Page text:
Live Green this Summer

Save Energy, Save Money, and Spare the Environment

Few New Year resolutions outlast the month of January – simply because for many, the effort required outweighs the results. Saving energy in your home saves you money and benefits the environment, the results far surpassing your time and investments.

Our carbon footprint is a measure of the impact our activities have on the environment. It relates to the amount of greenhouse gases produced in our day-to-day lives through burning fossil fuels for electricity, heating, transportation, etc. The less energy we use in-home, the lower our overall demand on power sources and power plants that produce energy and emit harmful pollutants.

According to Greg Epperson, an energy service technician with the Chattanooga Electric Power Board, the first step to saving energy at home is the in-home energy evaluation program, a detailed analysis resulting in a list of ways to make your home more energy efficient. Freely offered to EPB customers, the evaluation is an opportunity to partner with experts to make sweeping, often inexpensive improvements on the use of energy in your home.

“Sometimes you have to spend a little money to save money,” says Epperson. “Typically the air sealing and insulation is really a low cost in the scheme of things, and there’s a quick payback.”

Below are some other simple ways you can start living green this summer.


Heating and cooling use more energy than any other element of home maintenance. As the temperature rises, you can cut operating costs in half by keeping your thermostat at 78 rather than 70 degrees. If your house is empty during the day, raise the thermostat five degrees while you’re away.

Keep televisions, lamps and other heat generating appliances away from your thermostat, as they will skew the temperature reading, causing your system to work unnecessarily. Keep doors, windows and chimney dampers closed whenever possible. Supplement your cooling system with fans or a window-unit, which help circulate your air, allowing you to raise your thermostat as much as four degrees with no loss of comfort.

Consider a ventilation fan to expel excess heat gathered in your attic throughout the day. Insulate your attic, basement, and any accessible exterior walls, and wrap your water-heater in blankets or foam. Remember to replace your air conditioning filters every month. Keep dust off the vents, and clear away anything blocking proper ventilation.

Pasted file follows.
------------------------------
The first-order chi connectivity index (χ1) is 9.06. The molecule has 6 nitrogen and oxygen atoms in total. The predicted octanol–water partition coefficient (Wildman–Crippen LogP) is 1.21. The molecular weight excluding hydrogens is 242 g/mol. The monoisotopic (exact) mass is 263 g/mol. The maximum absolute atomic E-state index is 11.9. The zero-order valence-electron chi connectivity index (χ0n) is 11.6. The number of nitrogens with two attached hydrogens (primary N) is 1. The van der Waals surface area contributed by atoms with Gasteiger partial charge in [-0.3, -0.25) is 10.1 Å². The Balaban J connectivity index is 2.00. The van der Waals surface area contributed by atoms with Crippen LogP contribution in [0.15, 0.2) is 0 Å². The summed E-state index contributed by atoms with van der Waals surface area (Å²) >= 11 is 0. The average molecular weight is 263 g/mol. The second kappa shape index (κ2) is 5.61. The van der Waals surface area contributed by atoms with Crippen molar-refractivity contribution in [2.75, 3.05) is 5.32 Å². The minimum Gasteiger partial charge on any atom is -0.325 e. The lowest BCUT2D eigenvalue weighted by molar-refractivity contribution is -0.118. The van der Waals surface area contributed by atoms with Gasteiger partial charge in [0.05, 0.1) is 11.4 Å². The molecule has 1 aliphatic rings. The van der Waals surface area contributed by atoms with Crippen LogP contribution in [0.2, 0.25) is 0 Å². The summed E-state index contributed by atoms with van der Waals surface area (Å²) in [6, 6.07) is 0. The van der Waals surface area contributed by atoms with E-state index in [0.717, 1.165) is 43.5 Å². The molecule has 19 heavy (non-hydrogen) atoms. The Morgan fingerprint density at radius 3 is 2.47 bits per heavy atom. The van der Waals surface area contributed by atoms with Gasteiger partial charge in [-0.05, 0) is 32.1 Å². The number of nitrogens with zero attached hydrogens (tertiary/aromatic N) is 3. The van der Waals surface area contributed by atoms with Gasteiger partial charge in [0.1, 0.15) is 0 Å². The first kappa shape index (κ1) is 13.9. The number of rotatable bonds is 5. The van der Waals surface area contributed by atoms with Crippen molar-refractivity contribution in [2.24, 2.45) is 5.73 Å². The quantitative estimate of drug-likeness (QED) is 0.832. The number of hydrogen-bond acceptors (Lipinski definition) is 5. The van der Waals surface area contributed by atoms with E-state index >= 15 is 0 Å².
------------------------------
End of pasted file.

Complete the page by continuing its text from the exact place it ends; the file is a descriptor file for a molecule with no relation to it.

Windows and Lights

Awnings and shades on windows will reduce the amount of heat that enters your house. The lighter the color of shade or awning, the more heat will be repelled. Prioritize windows facing east or west, as they will receive the majority of sunshine. For those able to invest a bit, install doublepanes of glass to increase your retention of cool air. If the temperature cools in the evening, open your windows and turn off your cooling unit. In the morning, close your windows and draw the blinds or curtains, capturing natural cool air.

Turn off unneeded lights and take advantage of daylight. Gather daylight from southern and northern windows that keep glare or heat from coming in with the natural light. As much as 90 percent of the energy consumed by traditional incandescent light bulbs is turned into heat rather than light. Consider installing compact fluorescents, which use 75 percent less energy and last 10 times longer.


Keep your refrigerator running efficiently by replacing old seals and regularly cleaning the coils. Only run full loads of dishes and laundry to save water and power. Air drying dishes and hanging clothes up rather than using the dryer will save energy and keep extra heat from being released. Likewise, to keep from overusing your air conditioning, at meal times, cook with pots and pans with tight-fitting lids on low heat, use the microwave and cook outside rather than using the oven.

If you really want to make a difference, living green can start this summer in your own home. The impact on your wallet will be immediate; the benefits to the environment will be everlasting.

Brian Beise is a graduate of the University of Tennessee at Chattanooga with a degree in English and American Language and Literature. He lives with his wife Jena in downtown Chattanooga and is a full-time communications writer for Covenant College. He is also a contributing writer and editor for several literary publications.
Brian Beise

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